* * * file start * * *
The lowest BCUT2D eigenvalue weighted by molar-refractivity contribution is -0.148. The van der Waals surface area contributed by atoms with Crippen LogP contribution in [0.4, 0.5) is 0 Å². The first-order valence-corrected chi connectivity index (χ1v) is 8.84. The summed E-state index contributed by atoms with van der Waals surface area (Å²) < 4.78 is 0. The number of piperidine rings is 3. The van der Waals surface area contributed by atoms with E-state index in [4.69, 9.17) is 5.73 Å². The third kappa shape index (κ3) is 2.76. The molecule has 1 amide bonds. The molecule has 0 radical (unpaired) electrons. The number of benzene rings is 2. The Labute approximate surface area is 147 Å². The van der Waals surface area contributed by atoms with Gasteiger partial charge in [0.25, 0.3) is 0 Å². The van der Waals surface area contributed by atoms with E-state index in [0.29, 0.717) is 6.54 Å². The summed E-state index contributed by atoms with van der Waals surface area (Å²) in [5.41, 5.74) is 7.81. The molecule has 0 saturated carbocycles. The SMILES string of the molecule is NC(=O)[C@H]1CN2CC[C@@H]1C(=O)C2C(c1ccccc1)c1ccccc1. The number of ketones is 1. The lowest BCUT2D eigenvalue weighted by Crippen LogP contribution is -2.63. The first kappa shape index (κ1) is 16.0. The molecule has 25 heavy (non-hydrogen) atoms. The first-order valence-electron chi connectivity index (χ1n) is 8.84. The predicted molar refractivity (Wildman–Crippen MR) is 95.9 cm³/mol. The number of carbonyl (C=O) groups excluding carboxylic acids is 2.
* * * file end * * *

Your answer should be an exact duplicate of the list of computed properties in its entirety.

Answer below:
The lowest BCUT2D eigenvalue weighted by molar-refractivity contribution is -0.148. The van der Waals surface area contributed by atoms with Crippen LogP contribution in [0.4, 0.5) is 0 Å². The first-order valence-corrected chi connectivity index (χ1v) is 8.84. The summed E-state index contributed by atoms with van der Waals surface area (Å²) < 4.78 is 0. The number of piperidine rings is 3. The van der Waals surface area contributed by atoms with E-state index in [4.69, 9.17) is 5.73 Å². The third kappa shape index (κ3) is 2.76. The molecule has 1 amide bonds. The molecule has 0 radical (unpaired) electrons. The number of benzene rings is 2. The Labute approximate surface area is 147 Å². The van der Waals surface area contributed by atoms with Gasteiger partial charge in [0.25, 0.3) is 0 Å². The van der Waals surface area contributed by atoms with E-state index in [0.29, 0.717) is 6.54 Å². The summed E-state index contributed by atoms with van der Waals surface area (Å²) in [5.41, 5.74) is 7.81. The molecule has 0 saturated carbocycles. The SMILES string of the molecule is NC(=O)[C@H]1CN2CC[C@@H]1C(=O)C2C(c1ccccc1)c1ccccc1. The number of ketones is 1. The lowest BCUT2D eigenvalue weighted by Crippen LogP contribution is -2.63. The first kappa shape index (κ1) is 16.0. The molecule has 25 heavy (non-hydrogen) atoms. The first-order valence-electron chi connectivity index (χ1n) is 8.84. The predicted molar refractivity (Wildman–Crippen MR) is 95.9 cm³/mol. The number of carbonyl (C=O) groups excluding carboxylic acids is 2.